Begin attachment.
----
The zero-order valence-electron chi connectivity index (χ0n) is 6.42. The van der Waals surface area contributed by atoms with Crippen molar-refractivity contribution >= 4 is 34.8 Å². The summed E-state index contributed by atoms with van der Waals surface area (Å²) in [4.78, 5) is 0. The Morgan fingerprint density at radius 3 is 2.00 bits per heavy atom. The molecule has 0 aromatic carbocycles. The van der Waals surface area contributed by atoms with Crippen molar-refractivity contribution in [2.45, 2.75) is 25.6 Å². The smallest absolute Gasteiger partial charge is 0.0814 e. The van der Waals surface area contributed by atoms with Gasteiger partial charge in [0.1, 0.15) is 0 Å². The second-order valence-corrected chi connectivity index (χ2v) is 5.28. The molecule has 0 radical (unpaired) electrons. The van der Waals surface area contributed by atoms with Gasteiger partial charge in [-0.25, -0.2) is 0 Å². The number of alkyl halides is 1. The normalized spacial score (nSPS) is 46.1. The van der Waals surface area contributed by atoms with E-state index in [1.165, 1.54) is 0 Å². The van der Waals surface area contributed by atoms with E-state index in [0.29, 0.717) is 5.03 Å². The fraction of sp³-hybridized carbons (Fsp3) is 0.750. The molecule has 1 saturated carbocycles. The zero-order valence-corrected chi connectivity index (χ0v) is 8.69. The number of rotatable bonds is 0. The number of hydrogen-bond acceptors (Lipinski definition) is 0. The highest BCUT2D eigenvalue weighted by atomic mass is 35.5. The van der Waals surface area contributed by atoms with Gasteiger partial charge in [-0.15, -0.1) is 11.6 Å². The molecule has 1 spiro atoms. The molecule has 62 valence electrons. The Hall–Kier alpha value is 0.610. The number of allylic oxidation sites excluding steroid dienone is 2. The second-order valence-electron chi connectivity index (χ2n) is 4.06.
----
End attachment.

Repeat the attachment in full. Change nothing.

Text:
The zero-order valence-electron chi connectivity index (χ0n) is 6.42. The van der Waals surface area contributed by atoms with Crippen molar-refractivity contribution >= 4 is 34.8 Å². The summed E-state index contributed by atoms with van der Waals surface area (Å²) in [4.78, 5) is 0. The Morgan fingerprint density at radius 3 is 2.00 bits per heavy atom. The molecule has 0 aromatic carbocycles. The van der Waals surface area contributed by atoms with Crippen molar-refractivity contribution in [2.45, 2.75) is 25.6 Å². The smallest absolute Gasteiger partial charge is 0.0814 e. The van der Waals surface area contributed by atoms with Gasteiger partial charge in [0.1, 0.15) is 0 Å². The second-order valence-corrected chi connectivity index (χ2v) is 5.28. The molecule has 0 radical (unpaired) electrons. The van der Waals surface area contributed by atoms with Gasteiger partial charge in [-0.25, -0.2) is 0 Å². The number of alkyl halides is 1. The normalized spacial score (nSPS) is 46.1. The van der Waals surface area contributed by atoms with E-state index in [1.165, 1.54) is 0 Å². The van der Waals surface area contributed by atoms with E-state index in [0.29, 0.717) is 5.03 Å². The fraction of sp³-hybridized carbons (Fsp3) is 0.750. The molecule has 1 saturated carbocycles. The zero-order valence-corrected chi connectivity index (χ0v) is 8.69. The number of rotatable bonds is 0. The number of hydrogen-bond acceptors (Lipinski definition) is 0. The highest BCUT2D eigenvalue weighted by atomic mass is 35.5. The van der Waals surface area contributed by atoms with Gasteiger partial charge in [-0.15, -0.1) is 11.6 Å². The molecule has 1 spiro atoms. The molecule has 62 valence electrons. The Hall–Kier alpha value is 0.610. The number of allylic oxidation sites excluding steroid dienone is 2. The second-order valence-electron chi connectivity index (χ2n) is 4.06.